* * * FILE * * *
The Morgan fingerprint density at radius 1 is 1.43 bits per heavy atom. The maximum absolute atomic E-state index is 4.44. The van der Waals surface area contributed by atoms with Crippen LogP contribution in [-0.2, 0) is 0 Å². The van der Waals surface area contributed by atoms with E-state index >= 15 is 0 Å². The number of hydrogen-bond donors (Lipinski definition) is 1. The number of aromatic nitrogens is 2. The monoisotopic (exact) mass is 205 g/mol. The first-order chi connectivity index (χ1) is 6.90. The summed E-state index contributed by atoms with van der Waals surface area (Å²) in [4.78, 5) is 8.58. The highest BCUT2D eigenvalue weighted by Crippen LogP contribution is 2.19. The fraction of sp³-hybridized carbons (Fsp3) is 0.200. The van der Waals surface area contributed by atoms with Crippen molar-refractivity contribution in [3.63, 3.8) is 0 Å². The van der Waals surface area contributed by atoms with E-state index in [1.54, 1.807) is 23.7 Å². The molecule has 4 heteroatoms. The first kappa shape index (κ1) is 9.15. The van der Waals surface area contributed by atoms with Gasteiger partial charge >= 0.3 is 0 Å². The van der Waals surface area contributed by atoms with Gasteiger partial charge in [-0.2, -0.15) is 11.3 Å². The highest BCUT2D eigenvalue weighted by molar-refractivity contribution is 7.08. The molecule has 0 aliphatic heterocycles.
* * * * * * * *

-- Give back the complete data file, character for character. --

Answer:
The Morgan fingerprint density at radius 1 is 1.43 bits per heavy atom. The maximum absolute atomic E-state index is 4.44. The van der Waals surface area contributed by atoms with Crippen LogP contribution in [-0.2, 0) is 0 Å². The van der Waals surface area contributed by atoms with E-state index >= 15 is 0 Å². The number of hydrogen-bond donors (Lipinski definition) is 1. The number of aromatic nitrogens is 2. The monoisotopic (exact) mass is 205 g/mol. The first-order chi connectivity index (χ1) is 6.90. The summed E-state index contributed by atoms with van der Waals surface area (Å²) in [4.78, 5) is 8.58. The highest BCUT2D eigenvalue weighted by Crippen LogP contribution is 2.19. The fraction of sp³-hybridized carbons (Fsp3) is 0.200. The van der Waals surface area contributed by atoms with Crippen molar-refractivity contribution in [3.63, 3.8) is 0 Å². The van der Waals surface area contributed by atoms with E-state index in [1.54, 1.807) is 23.7 Å². The molecule has 4 heteroatoms. The first kappa shape index (κ1) is 9.15. The van der Waals surface area contributed by atoms with Gasteiger partial charge >= 0.3 is 0 Å². The van der Waals surface area contributed by atoms with Gasteiger partial charge in [-0.2, -0.15) is 11.3 Å². The highest BCUT2D eigenvalue weighted by molar-refractivity contribution is 7.08. The molecule has 0 aliphatic heterocycles.